Money: Misleading Impressions

The headlines can be deceiving, to the point where they lead you into making bad investment decisions. You need to know what’s really going on.

Sometimes things are not always as they seem. Media stories can lead us to believe conditions are better or worse than they actually are and push us into bad decisions as a result.

Matthias Brinkmann, who is wrapping up his tour of duty as the ambassador of the European Union to Canada, zeroed in on this point in his departing comments. He told The Globe and Mail he was unhappy with the way Canadian media had depicted events in Europe, saying that he felt they were being negatively distorted.

“There is a handful of countries that have public debt problems,” The Globe quoted him as saying. “Some of them have severe unemployment problems. But there are 28 of us. And a large number of those are thriving.”

There can be little doubt that the steady stream of bad news stories from Europe has discouraged many people from putting any money there. Grinding austerity in Greece. Record unemployment in Spain. Out-of-control debt in Italy. Ireland and Portugal struggling. Why would anyone want to invest in that mess?

Well, guess what? Hard as this may be to believe, European equity funds were the top performers over the year to June 30 with an average gain of 22.6%. We’re all aware of how well the U.S. market has been doing but those funds finished more than two percentage points behind Europe at 20.3%. Every single fund in the European Equity category posted a double-digit gain over the past 12 months with most of them over 20% and a few topping 30%.

Shocked? I have to admit I was too so I took a closer look.

The top performer in the category was the small Chou Europe Fund, which gained 43.5% over the 12 months. It is managed by Francis Chou, who uses a deep value approach to stock selection and maintains a very small, highly concentrated portfolio. For example, as of Dec. 31 (the latest date for which details have been released), almost 14% of the fund’s assets were in British clothing chain Next Plc, with 12% in French pharmaceutical company Sanofi and almost the same amount in Irish discount airline Ryanair. That approach can produce big gains when all the stars align but all it takes is one big loser to send the fund spinning off into negative territory. That explains why this fund has a record of high volatility, which would make it an uncomfortable choice for many people.

Among the more conventional funds, one that stands out is Trimark Europlus which has been a first or second quartile performer every year since 2008. Manager Michael Hatcher has put together a very well balanced portfolio, both in sector and geographical terms. While industrials and consumer staples have the highest weighting, the fund also has strong representation in the consumer discretionary, health care, materials, and information technology areas. Germany is the largest single geographic holding closely followed by France and Switzerland. The fund shows a one year gain of 31.3% and is an above-average performer for all time frames out to 15 years. As of July 18, it had posted a year-to-date gain 18.6%.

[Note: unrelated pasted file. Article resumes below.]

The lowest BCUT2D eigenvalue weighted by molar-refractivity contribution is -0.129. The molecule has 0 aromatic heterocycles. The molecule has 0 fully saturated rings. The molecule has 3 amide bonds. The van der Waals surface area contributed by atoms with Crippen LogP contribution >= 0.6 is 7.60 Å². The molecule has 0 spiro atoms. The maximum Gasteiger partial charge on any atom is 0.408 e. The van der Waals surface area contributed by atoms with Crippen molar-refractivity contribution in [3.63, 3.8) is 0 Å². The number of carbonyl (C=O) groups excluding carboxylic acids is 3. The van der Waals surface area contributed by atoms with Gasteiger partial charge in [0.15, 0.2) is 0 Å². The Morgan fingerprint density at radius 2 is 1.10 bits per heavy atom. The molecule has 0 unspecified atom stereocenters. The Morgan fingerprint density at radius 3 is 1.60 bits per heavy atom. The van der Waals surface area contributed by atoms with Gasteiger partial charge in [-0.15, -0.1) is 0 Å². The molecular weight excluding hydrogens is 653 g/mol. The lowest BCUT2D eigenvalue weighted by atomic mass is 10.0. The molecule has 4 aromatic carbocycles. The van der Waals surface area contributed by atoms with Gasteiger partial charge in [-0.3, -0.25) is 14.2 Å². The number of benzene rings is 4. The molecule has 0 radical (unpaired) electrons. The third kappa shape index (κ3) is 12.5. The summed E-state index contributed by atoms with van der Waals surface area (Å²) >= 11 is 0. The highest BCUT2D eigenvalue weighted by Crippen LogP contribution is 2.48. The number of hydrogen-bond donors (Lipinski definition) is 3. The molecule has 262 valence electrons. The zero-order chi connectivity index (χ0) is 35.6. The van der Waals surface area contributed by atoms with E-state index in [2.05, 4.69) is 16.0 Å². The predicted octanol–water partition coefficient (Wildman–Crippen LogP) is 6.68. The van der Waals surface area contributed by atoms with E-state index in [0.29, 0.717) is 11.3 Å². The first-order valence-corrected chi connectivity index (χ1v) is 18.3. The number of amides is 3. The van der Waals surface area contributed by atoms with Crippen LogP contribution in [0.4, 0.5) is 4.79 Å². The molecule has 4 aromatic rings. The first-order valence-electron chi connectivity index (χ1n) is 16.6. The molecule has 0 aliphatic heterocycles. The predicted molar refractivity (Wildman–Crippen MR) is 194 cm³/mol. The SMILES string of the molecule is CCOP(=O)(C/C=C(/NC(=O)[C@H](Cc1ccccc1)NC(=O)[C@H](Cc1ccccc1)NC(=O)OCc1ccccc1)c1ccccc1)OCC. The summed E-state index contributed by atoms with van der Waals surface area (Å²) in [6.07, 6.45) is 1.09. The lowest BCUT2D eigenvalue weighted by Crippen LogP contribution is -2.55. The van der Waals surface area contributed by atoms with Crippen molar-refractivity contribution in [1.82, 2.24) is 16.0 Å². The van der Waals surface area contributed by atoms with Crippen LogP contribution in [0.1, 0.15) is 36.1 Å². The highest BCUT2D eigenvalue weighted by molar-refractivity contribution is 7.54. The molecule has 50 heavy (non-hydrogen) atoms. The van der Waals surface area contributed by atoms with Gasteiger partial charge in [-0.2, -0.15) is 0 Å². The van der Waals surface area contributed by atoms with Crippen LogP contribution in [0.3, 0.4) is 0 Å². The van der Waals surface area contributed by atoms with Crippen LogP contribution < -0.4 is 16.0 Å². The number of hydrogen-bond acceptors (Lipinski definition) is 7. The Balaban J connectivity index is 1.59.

Despite the surprisingly strong results in the European Equity category, some people may still be nervous about investing in a fund which specializes in a region which is experiencing economic turmoil and where some of the key players are either in recession or close to it. In that case, consider a global fund that offers some exposure to Europe but also invests in the U.S. and other countries.

One fund that fits the bill very nicely is the venerable Templeton Growth Fund which is enjoying a renaissance under manager Lisa Myers. For years, this was the largest mutual fund in Canada but many investors drifted away over time as returns slipped. But now it is once again among the leaders in its category with a one-year gain of 25.2% and a three-year average annual compound rate of return of 12.7%. So far in 2013, the fund is ahead 19%.

The fund’s geographic focus is the U.S., which accounts for about 44% of the assets. However, European stocks are well represented with Great Britain, France, Germany, and Switzerland accounting for about 29% of the portfolio. You also get some Pacific Rim exposure, especially to Japan and South Korea. This is once again a good choice for more conservative investors – ask your financial adviser if it is right for you.

The important point is to diversify outside Canada. As I have noted on several occasions, our stock market has been one of the worst performers in the world in recent years and there is no reason to expect that to change any time soon, despite the recent increase in the price of oil. You need to have some of your assets in international securities, whether it is mutual funds, ETFs, or individual stocks. Otherwise, you are leaving money on the table.


This article originally appeared in the Internet Wealth Builder, a weekly e-mail newsletter that provides timely financial advice from some of Canada’s top money experts. For more information about becoming an Internet Wealth Builder member, go here.